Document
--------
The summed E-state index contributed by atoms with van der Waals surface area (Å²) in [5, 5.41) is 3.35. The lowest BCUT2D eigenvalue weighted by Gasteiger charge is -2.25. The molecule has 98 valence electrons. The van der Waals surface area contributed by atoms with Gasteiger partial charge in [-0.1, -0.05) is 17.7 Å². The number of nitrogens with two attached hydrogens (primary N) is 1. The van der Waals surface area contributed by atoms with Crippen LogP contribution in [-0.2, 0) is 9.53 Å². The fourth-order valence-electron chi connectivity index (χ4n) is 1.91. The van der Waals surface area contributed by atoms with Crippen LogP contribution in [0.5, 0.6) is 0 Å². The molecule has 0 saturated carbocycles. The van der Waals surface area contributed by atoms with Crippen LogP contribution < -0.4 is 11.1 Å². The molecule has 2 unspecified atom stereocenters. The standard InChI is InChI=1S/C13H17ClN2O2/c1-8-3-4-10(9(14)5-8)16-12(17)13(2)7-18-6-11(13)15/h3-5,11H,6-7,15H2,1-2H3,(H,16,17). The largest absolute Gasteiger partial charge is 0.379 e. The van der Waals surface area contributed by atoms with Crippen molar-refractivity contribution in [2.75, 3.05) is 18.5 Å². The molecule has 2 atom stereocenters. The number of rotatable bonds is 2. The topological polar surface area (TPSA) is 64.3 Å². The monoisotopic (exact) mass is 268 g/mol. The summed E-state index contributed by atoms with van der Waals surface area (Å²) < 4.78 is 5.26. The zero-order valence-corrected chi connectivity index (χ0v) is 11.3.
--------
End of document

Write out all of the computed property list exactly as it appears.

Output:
The summed E-state index contributed by atoms with van der Waals surface area (Å²) in [5, 5.41) is 3.35. The lowest BCUT2D eigenvalue weighted by Gasteiger charge is -2.25. The molecule has 98 valence electrons. The van der Waals surface area contributed by atoms with Gasteiger partial charge in [-0.1, -0.05) is 17.7 Å². The number of nitrogens with two attached hydrogens (primary N) is 1. The van der Waals surface area contributed by atoms with Crippen LogP contribution in [-0.2, 0) is 9.53 Å². The fourth-order valence-electron chi connectivity index (χ4n) is 1.91. The van der Waals surface area contributed by atoms with Crippen LogP contribution in [0.5, 0.6) is 0 Å². The molecule has 0 saturated carbocycles. The van der Waals surface area contributed by atoms with Crippen LogP contribution < -0.4 is 11.1 Å². The molecule has 2 unspecified atom stereocenters. The standard InChI is InChI=1S/C13H17ClN2O2/c1-8-3-4-10(9(14)5-8)16-12(17)13(2)7-18-6-11(13)15/h3-5,11H,6-7,15H2,1-2H3,(H,16,17). The largest absolute Gasteiger partial charge is 0.379 e. The van der Waals surface area contributed by atoms with Crippen molar-refractivity contribution in [2.75, 3.05) is 18.5 Å². The molecule has 2 atom stereocenters. The number of rotatable bonds is 2. The topological polar surface area (TPSA) is 64.3 Å². The monoisotopic (exact) mass is 268 g/mol. The summed E-state index contributed by atoms with van der Waals surface area (Å²) < 4.78 is 5.26. The zero-order valence-corrected chi connectivity index (χ0v) is 11.3.